Among Greek Easter’s Blessings, a Very Tasty Baked Lamb
While most folks are kicking back this Easter weekend, we thought we’d have a look at some of the food and traditions of that other Easter – Greek Easter – which arrives next Sunday, April 15th. One of our favourite Greek cooks is Maria Benardis, who runs the Greekalicious cooking school in Sydney and is the author of the My Greek Family Table cookbook, so we thought she’d be a perfect candidate to ask about the holiday traditions and food.
Maria spent most of her childhood on the island of Psara, furthering her love of all things fresh, beautiful, and well… Greek. In Australia, she’s kept up the traditions as best she can, even if the absence of cute little lambs frolicking around Sydney is a bit of a roadblock at times.
“Greek Easter for us is the single most important celebration or festive occasion on our calendar. It’s actually more important than Christmas,” she says. Greek Easter has a distinct lack of furry bunnies hopping around, or Easter bilbies, if you’re willing to swing that way. Instead, it’s the celebration of resurrection and eternal life, a time to remember all the loved ones that have been lost and a time to remember that they’re not really gone, but temporarily around in spirit.
In the days leading up to Easter, Maria says to expect to see excess amounts of basil, roses and pomegranates. The Greek basil signifies blessing, the roses represent love, and pomegranates stand for long life and abundance.
One tradition that many non-Greeks are already aware of – partly thanks to the some informative lessons via the film, My Big Fat Greek Wedding – are red-dyed eggs. “The red symbolizes the blood of Christ and the egg symbolizes the tomb. So when the egg is cracked, it’s like the resurrection,” Maria says. The eggs are regularly found in tsoureki, a sweet bread, which is similar to a brioche. “Tsoureki is made with three strips, plaited together to represent the holy trinity and in the centre sits one of the red dyed eggs.”
One of Maria’s favourite parts of Easter in Greece, aside from two churches that actually point fireworks directly at one another, is the fact that everyone eats outside together. “Everybody takes their barbecue, or their souvla, or anything they’re going to cook the lamb with, and takes it out to the street and they’re all cooking on the street. Could you imagine what a sight it would be if every restaurant or household on your street took their barbecue or their souvla and was cooking outside?”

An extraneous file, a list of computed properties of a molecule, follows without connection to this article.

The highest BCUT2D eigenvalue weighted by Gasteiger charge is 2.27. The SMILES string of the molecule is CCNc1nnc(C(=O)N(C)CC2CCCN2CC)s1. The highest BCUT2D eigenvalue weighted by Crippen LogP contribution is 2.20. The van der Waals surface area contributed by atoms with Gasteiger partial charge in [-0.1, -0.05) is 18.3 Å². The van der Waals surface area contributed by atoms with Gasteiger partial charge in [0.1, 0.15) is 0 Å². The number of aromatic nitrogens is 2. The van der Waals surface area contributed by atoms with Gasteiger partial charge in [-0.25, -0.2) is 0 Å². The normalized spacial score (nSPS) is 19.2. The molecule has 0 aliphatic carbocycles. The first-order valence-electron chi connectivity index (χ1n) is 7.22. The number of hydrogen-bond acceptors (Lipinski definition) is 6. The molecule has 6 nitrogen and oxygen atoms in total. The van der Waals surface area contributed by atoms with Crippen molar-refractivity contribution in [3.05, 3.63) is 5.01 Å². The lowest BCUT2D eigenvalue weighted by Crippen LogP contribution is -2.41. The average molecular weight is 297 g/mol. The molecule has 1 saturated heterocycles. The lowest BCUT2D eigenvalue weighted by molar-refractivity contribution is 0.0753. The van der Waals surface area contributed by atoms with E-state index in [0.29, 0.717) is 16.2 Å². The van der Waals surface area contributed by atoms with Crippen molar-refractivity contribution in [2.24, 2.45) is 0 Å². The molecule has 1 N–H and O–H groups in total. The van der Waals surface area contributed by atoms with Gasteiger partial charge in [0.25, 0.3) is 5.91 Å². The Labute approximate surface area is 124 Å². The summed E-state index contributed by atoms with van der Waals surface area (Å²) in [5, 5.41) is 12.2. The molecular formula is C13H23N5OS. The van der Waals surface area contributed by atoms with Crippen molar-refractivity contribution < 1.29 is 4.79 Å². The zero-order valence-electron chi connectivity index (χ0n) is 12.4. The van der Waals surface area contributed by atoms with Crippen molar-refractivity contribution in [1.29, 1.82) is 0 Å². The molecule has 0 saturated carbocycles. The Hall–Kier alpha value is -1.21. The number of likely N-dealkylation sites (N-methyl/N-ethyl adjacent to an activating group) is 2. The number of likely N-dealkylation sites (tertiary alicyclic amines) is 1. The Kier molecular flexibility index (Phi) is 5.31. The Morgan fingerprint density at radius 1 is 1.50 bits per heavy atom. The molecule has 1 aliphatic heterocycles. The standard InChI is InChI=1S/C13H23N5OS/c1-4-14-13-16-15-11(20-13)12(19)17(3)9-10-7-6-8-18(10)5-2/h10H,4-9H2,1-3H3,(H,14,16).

Another tradition is spoon sweets. Families begin collecting fruits and veggies while they’re in season, often as early as six months in advance, and turn them into sweets. The methods to make various sweets differ, but what they have in common is that they’re preserved, whether using sugar, fruit preserves or another technique. Nothing is ever chopped, so it’s got to be small enough to fit on a spoon, such as baby eggplants, cherries, strawberries, walnuts, and more. When the time comes, the ‘sweet’ is put on a spoon and given to any visitor coming into the house, along with a glass of cold water.
“We always have at least 10 different spoon sweets on hand, and we offer it as love and welcoming,” Maria explains. “In a nutshell, it’s all about sharing love, food, wine and dance. Above all, I think it just grounds us spiritually and makes us realise that life is really short here on earth, so we’ve really got to enjoy it.”
For an authentic taste of Greek Easter, Maria takes a page from her cookbook to share this family secret to making an amazing lamb dish.
Baked Greek-style lamb with spicy pomegranate salsa
“Salsa is the Greek word for sauce, and this is the way I enjoy lamb best: the traditional Greek way with an ancient Greek twist. Pomegranates were often used in ancient Greece and symbolise many things, including fertility, love and death. It is one of the main symbols of the goddess Aphrodite. The pomegranate salsa makes use of the ancient Greek principle of sweet and sour. You can also barbecue the lamb instead of baking it in the oven if you prefer.”
1kg leg of lamb, cleaned, some of the fat trimmed off and butterflied
4 medium potatoes, peeled and cut into wedges
Sea salt and cracked pepper, to taste
1-2 tsp dried wild oregano
Handful of fresh oregano
1-2 tsp dried thyme
2 tsp fresh thyme
3-4 tsp fresh rosemary
6 cloves garlic, crushed
Juice and zest of 1 lemon, plus 1 lemon, cut into wedges, to serve
Extra-virgin olive oil, for cooking
1 pomegranate, seeds removed
¼ cup parsley, finely chopped
4 Tbs extra virgin olive oil
1 tsp ground cumin
1 clove garlic, crushed
1 Tbs red wine vinegar
Sea salt, to taste
1 Tbs lemon juice
Zest of ½ lemon
1) Pre-heat the oven to 160C. Rub the lamb and potatoes all over with sea salt, cracked pepper, the herbs, garlic, lemon zest and olive oil, followed by the lemon juice. Place the lamb and potatoes in a baking tray and place in the oven. Bake in the oven for 1 hour.
2) After an hour of cooking time, increase the temperature to 180C and cook for a further 15 minutes so that the lamb goes golden brown on top and is fully cooked. Remove the lamb from the oven and let it rest for at least 15-20 minutes.
3) While the meat is resting, prepare the pomegranate salsa. Place the pomegranate seeds and parsley in a bowl. In another bowl, combine the dressing ingredients and mix well. Add to the pomegranate and parsley to finish off the salsa.
4) Place the lamb and potatoes on a serving platter and pour the pomegranate salsa over the lamb and serve while still hot with the lemon wedges.
Story by Allie Meyer
Recipe by Maria Benardis